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Seven escape Gainesville mobile home fire unharmed
Within past two weeks, there have been 3 small fires in home due to electrical issues
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Seven people escaped a fire Friday morning that destroyed this mobile home in the 3300 block of Mountain View Road. - photo by Tom Reed

A mobile home fire off Mountain View Road in Gainesville Friday morning displaced several members of a family.

Hall County Fire Chief David Kimbrell said when fire crews arrived, the home in the 3300 block of Mountain View Road was 50 percent involved.

Seven people were inside the home, but all escaped injury.

Several hours after the fire, the smell of smoke still lingered in the air.

An investigation revealed the fire began in a back bedroom because of electrical issues resulting from an overload in the system, Kimbrell said.

"They had run some drop cords from their mobile home supplying power to another mobile home in the area, and it looks like it overloaded and started a fire," he said.

Family members said Sheila Evans was sleeping inside the home, along with three of her children and three grandchildren, when the fire began. Two dogs also made it out safely.

"I was sleeping good, and I heard somebody say, ‘My house is on fire,' and I jumped up and came out barefooted," said Jean Frasier, Evans' mother, who lives next door. "I came out and when I did, I just grabbed (Evans) and ran because I saw flames going everywhere, so I just grabbed her and sat her down in the road."

The fire began in a bedroom where one of Evans' daughters normally sleeps, Frasier said, but the girl slept elsewhere Thursday night.

"If she would have been here, she would be dead because she sleeps back there," Frasier said. "She would have never had a chance to get out."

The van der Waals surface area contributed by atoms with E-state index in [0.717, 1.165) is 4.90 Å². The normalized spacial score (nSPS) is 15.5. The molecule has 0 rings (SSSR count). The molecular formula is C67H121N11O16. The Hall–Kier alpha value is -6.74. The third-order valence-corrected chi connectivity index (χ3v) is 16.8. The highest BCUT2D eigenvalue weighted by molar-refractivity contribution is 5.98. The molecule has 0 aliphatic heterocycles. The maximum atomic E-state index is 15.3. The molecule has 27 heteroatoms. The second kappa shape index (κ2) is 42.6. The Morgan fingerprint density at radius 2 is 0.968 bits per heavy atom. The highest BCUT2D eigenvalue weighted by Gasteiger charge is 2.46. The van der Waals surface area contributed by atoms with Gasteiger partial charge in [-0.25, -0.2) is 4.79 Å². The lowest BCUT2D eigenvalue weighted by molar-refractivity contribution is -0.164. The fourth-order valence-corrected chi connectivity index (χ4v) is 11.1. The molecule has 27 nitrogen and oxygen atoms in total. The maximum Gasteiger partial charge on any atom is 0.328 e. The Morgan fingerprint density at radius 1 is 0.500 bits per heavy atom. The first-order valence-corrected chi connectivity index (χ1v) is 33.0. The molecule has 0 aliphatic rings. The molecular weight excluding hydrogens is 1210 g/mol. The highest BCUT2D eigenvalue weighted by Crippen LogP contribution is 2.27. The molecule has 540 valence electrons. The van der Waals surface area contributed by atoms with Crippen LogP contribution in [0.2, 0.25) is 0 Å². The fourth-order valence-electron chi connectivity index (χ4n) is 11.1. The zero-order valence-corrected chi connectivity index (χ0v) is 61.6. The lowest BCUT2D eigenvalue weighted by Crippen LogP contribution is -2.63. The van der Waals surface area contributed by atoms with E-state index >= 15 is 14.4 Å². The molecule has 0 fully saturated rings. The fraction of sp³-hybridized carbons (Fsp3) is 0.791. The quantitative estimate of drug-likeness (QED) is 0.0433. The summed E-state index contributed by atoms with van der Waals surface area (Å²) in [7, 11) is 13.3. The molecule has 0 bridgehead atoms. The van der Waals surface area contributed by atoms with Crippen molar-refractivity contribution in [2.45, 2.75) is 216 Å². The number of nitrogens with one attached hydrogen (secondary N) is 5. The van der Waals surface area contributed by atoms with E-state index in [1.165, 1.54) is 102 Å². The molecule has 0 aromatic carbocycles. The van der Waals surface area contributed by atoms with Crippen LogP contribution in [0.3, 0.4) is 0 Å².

Family members said it wasn't the first time a fire broke out in the bedroom.

In the last two weeks, Frasier said there have been three small fires. Evans' son, James Frasier, said an electrician inspected a meter outside the home and found a burnt plug. Frasier said the electrician told them that because the problem didn't exist in the wires, the homeowner was responsible for fixing the problem, not the electrical company.

And the family, as well as other neighbors, said the landlord failed to take action to correct the problem.
"They told the landlord that the whole box where the meter and everything goes had to be replaced," Jean Frasier said.

The property's landlord Russ Parker denied he was at fault for the fire.

"No, there's not a problem with the electrical system," he said. "There's a problem with a cord running from that one to another house."

Parker said an electrician has inspected properties several times and found the problem wasn't with the system but with the amount of amps being handled by the electrical box.

"They were just overloading the system," he said. "There was nothing to fix."

Neighbor Christopher Huffman said his initial reaction to the fire was that he wasn't surprised.

"Running power from trailer to trailer to trailer, overheating the electrical circuits — it doesn't surprise me," he said.

Bonnie Jones, spokeswoman for Jackson EMC, which supplies power to the mobile home park, said crews inspected the property last week because they were told people were stealing power using drop cords. Crews didn't find any evidence of residents stealing power, though.

When crews checked the meter base, Jones said no burnt plugs were found.

"There is no record of us telling them that there was anything wrong with the meter base and needed to be replaced," she said. "The unit that connects our power to any home is a meter base, and your meter plugs into that. The meter on one side belongs to us and the meter on the meter base belongs to the homeowner."

Those meters can be purchased through Jackson EMC.

An independent electrician working for the landlord has been replacing meter bases in the park, Jones said.

"Apparently it's a very old mobile home park. They've got really old equipment, so (the independent electrician) is apparently in the process of changing it out," she said.

With cold temperatures creeping in, Jones said fire danger is more prevalent.

"This is a dangerous time of year," she said. "People who don't have power are doing things like (stealing power) or using space heaters or kerosene heaters."

The American Red Cross is assisting the displaced family. They are temporarily staying in a local hotel.

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